Grad debuts novel at Emerson

by Jess Waters / Beacon Correspondent • January 29, 2014

Standing at the podium of Little Building’s Beard Room, Andrew Ladd looks every inch the part of a successful graduate. He wears a spirited purple-and-gold sweater, and when he speaks — his voice tinged with his native Scottish accent — he has a natural charm.

“I agonize over my work,” he said with a smile. “Just like every writing student who’s ever come here.”

Ladd was on campus to launch his first novel, What Ends, which he wrote as part of his master’s thesis while finishing his MFA in creative writing at Emerson. The book — described in a review by New Issues Press as a “remarkable, haunting novel” — follows a family of five living on a small island off the coast of Scotland. At the beginning of the story, they are part of a small, close-knit community, but by the end, nearly 20 years later, they are the last people left on the island. 

Margot Livesey, Ladd’s thesis chair and, according to Ladd, a huge influence on both him and the novel, described the work as “tremendously ambitious.”

“Its strength lies in its ability to be epic and intimate at the same time,” said Livesey.

The novel won the 2012 Novel Series Award from the Association of Writers and Writing Programs, an organization which spans more than 500 colleges and universities and 50,000 individual members.

Karen Sikola, a friend of Ladd’s who attended the launch, echoed the praises of its readers and critics.

“The prose is just beautiful,” said Sikola. “I keep forgetting that my friend wrote it, which I think is a testament to how well he’s done.”

At the launch, Ladd read several excerpts from the novel, vivid and emotional scenes of a mother’s frustrated love, of siblings whispering in the dark, and of a Christmas family portrait gone awry. When he stopped to ask if anyone had any questions, a hand  in the audience instantly went up to ask if he could keep reading. 

“I actually did my first public reading right here in this room,” Ladd said, gesturing to the friends, family, fans, and students who made up the crowd. “I’m so glad to be launching my first book here too. Although honestly, it’s a treat just to be launching my first book anywhere.” He smiled, and the audience smiled with him.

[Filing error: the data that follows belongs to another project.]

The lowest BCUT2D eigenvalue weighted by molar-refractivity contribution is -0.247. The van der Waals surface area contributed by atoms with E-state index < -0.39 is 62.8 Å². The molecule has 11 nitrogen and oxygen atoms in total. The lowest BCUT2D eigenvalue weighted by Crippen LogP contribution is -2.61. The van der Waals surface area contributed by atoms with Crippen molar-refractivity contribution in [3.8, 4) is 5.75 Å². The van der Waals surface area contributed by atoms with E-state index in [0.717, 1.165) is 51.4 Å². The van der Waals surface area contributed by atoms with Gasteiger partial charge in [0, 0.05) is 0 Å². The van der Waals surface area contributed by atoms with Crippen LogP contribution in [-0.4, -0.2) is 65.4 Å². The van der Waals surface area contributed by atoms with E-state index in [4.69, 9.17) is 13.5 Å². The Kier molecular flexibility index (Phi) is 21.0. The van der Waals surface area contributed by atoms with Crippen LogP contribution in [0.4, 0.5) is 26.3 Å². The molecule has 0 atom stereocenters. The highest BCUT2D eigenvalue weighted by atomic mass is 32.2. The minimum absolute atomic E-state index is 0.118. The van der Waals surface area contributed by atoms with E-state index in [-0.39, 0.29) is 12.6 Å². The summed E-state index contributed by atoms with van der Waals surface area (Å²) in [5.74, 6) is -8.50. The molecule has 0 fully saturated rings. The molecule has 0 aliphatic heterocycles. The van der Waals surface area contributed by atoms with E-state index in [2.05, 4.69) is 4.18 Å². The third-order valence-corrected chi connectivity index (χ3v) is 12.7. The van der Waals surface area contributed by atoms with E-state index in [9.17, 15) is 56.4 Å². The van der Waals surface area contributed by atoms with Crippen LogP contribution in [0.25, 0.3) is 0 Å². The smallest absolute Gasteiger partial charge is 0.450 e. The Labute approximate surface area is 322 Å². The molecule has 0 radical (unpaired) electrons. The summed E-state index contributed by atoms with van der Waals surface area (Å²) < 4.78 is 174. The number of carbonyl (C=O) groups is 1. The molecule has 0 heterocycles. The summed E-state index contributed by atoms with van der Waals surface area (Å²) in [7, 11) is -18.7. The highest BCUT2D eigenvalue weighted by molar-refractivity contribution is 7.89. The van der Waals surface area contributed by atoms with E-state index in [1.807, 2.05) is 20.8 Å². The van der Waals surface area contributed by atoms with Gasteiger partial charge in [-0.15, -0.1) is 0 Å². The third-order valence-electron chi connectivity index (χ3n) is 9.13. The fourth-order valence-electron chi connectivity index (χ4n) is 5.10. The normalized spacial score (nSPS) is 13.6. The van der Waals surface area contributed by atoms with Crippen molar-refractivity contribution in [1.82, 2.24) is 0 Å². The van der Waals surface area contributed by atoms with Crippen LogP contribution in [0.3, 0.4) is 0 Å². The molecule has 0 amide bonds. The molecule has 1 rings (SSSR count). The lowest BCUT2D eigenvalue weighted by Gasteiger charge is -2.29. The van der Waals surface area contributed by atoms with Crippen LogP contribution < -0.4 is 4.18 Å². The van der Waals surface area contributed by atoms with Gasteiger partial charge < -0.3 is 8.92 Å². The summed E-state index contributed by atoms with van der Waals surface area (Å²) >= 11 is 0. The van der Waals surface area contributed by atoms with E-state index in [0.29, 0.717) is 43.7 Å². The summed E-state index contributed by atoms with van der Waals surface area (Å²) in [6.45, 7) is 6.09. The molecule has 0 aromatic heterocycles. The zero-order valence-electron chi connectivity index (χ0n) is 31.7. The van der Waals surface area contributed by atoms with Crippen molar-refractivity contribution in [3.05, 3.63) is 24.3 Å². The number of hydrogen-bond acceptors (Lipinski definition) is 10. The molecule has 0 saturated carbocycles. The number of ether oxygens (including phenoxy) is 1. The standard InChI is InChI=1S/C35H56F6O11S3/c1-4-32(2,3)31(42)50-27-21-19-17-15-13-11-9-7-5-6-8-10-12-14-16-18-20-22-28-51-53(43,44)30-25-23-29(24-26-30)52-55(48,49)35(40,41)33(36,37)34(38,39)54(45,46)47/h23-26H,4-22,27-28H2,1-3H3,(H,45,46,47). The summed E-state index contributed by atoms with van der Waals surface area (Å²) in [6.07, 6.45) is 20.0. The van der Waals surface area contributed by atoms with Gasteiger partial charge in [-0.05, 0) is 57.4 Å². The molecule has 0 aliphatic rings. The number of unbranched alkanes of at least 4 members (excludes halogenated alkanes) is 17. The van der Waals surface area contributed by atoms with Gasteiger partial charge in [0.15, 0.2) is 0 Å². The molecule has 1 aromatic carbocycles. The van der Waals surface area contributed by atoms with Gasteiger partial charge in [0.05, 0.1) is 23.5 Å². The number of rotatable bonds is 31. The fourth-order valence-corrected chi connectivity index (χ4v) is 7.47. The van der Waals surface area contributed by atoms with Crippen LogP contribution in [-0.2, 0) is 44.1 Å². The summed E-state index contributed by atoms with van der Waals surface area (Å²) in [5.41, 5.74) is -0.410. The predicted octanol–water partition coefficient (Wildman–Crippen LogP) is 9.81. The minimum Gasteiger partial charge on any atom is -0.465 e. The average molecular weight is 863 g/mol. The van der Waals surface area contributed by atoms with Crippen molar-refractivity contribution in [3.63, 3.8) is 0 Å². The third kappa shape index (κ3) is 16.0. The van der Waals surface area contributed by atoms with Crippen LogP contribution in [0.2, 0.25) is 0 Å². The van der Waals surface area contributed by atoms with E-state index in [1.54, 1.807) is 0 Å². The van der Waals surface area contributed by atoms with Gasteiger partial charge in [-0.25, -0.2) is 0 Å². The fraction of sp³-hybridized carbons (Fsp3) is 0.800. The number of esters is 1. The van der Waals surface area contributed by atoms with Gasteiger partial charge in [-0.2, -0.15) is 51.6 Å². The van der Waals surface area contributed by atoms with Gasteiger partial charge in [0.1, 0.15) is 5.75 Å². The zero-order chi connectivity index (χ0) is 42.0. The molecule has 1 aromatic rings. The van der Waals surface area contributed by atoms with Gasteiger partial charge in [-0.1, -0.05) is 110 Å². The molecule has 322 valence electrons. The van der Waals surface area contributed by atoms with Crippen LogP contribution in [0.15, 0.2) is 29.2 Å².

Ladd had been part of the Emerson community for many years. He spent two years here as an undergrad and later returned to earn his master’s degree in 2010. He returned again as a professor, teaching Intro duction to College Writing for two years.

“It was such a great experience,” said Ladd. “I would have happily taught at Emerson for many, many years, if we hadn’t had to move for my wife’s job.” 

He is the current blog editor for Emerson’s award-winning literary magazine, Ploughshares. The publication’s editor-in-chief, Ladette Randolph, cheerfully called him “our man in New York.” 

Ladd said he regards his time at Emerson as tremendously influential on his novel, and not just because he wrote it while attending the school. 

“All my time here, even when I was an undergrad, really prepared me for this,” he said. “Working at Ploughshares too. The first semester I worked for Ploughshares I must have read more than a thousand submitted stories. It really taught me what worked and what didn’t.” 

Jaime Nemiah, Ladd’s cousin, whom he stayed with during part of his time at Emerson, agreed that the school was instrumental to his success.

“It was a really good introduction to the American school system, I think,” said Nemiah, referencing Ladd’s immigration from his native Scotland.

Ladd said he will be moving to London, England to work for a festival company, although he said he will continue to write and has another novel and a short story collection in the works. He said that both his American and British publishers for What Ends are planning paperback editions. 

Ali Antonucci, a former student of Ladd’s and a senior writing, literature and publishing major, said she is inspired by his success.

“It’s just very encouraging to see,” she said, adding that she, like Ladd, would like to get into freelance writing after graduation.

Livesey, a freelance writer herself, succinctly summed up the success of Ladd’s first novel.

“At first I was quite miffed,” she said with a teasing smile. 

Livesey said she grew up in Scotland, like Ladd, and had published several works set in her native highlands. 

“I always thought Scottish islands were mine to write about,” she said.  “But Ladd has made this island completely his own. He inhabits it. And when we read What Ends, we can inhabit it with him.”